Some people love them, and some people hate them. What – snakes, spiders, Brussel sprouts? No, this is a dog training blog, so I’m talking about retractable leashes! They’re used by many dog owners to give their dog more freedom to explore during his walk. I used one for a short time. Do I recommend them? No.
Let’s look at the benefits first. As previously stated, they can give your dog more freedom to explore during his walk. He can run ahead to sniff, explore off trail a little bit, get a quick leg lift in, and be off again. If he gets behind, that’s ok, he can catch back up. Retractable leases come with a locking mechanism that allows the owner to lock the leash shorter in heavy traffic areas, dangerous situations, or simply when there are too many distractions. What’s not to love?!
Sadly, there’s a lot not to love when it comes to retractable leashes. A lot of people and dogs have been injured due to a retractable leash. These leashes are often made of a thin cord. When left to his own accord, you dog has a lot of freedom on one of these leashes – as much as 26 feet in any direction. This makes it easy for the dog to pick up speed running by you. Scrapes, cut, and falls have resulted. The human can get tangled in the leash, the dog can get his own legs tangled in the leash and both can get hurt in the resulting fall. Both human and animal can also experience jarring pulls when your dog, at full speed, reaches the end of his leash. That thin leash has also been known to snap if the force is high enough.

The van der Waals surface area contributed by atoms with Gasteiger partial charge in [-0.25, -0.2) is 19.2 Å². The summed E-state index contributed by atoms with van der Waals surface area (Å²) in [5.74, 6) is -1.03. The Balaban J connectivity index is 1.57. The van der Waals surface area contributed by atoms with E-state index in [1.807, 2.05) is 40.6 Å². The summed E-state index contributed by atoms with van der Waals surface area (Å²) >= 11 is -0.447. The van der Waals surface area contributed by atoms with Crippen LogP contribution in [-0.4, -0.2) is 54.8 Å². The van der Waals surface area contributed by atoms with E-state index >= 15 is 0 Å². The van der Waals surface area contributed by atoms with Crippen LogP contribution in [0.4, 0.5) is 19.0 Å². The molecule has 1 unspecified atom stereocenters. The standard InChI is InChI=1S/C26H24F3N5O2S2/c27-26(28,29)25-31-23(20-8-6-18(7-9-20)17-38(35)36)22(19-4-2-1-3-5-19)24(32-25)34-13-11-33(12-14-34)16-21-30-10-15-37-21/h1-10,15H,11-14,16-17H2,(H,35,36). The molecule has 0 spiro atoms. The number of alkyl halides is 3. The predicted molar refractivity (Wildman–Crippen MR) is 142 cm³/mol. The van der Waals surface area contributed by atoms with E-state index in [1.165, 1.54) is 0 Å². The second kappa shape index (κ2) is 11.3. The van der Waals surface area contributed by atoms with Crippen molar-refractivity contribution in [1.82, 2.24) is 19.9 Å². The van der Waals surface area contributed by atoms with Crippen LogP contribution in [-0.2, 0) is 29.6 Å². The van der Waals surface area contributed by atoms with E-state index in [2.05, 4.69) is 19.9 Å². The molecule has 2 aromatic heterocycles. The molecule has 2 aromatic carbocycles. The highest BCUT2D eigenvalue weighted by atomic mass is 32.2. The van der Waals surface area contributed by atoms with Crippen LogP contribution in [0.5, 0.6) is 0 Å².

If the risk of injury to you and your animal isn’t enough, a retractable leash can also malfunction. My personal experience with retractable leashes is that malfunctions are all too common. Any kind of dirt or debris on the leash will get into the mechanism. At this point, the leash will either not extend properly or not retract properly. In my case, the leash quit retracting. The other common malfunction is the leash lock releasing unexpectedly. (Yes, this happened to me too). This is extremely dangerous for both humans and animals! Imagine being in a high traffic area and your dog darting into traffic. You have no control at all if that lock malfunctions. Maybe you have an over-exuberant dog that wants to jump on everyone. Maybe the neighbor’s dog wants to fight with yours. In any one of a hundred different scenarios, if that leash malfunctions – and it will – both you, your dog, and bystanders, can be injured.
You can probably guess what my conclusion is! Retractable leashes can be used in limited circumstances to increase the enjoyment of a walk for your dog. They should not, however, be your go-to leash. Nor should they ever be used when you and your dog will be walking in populated areas. Your dog will enjoy his walk just and much and everyone will be safer if you use a standard leash.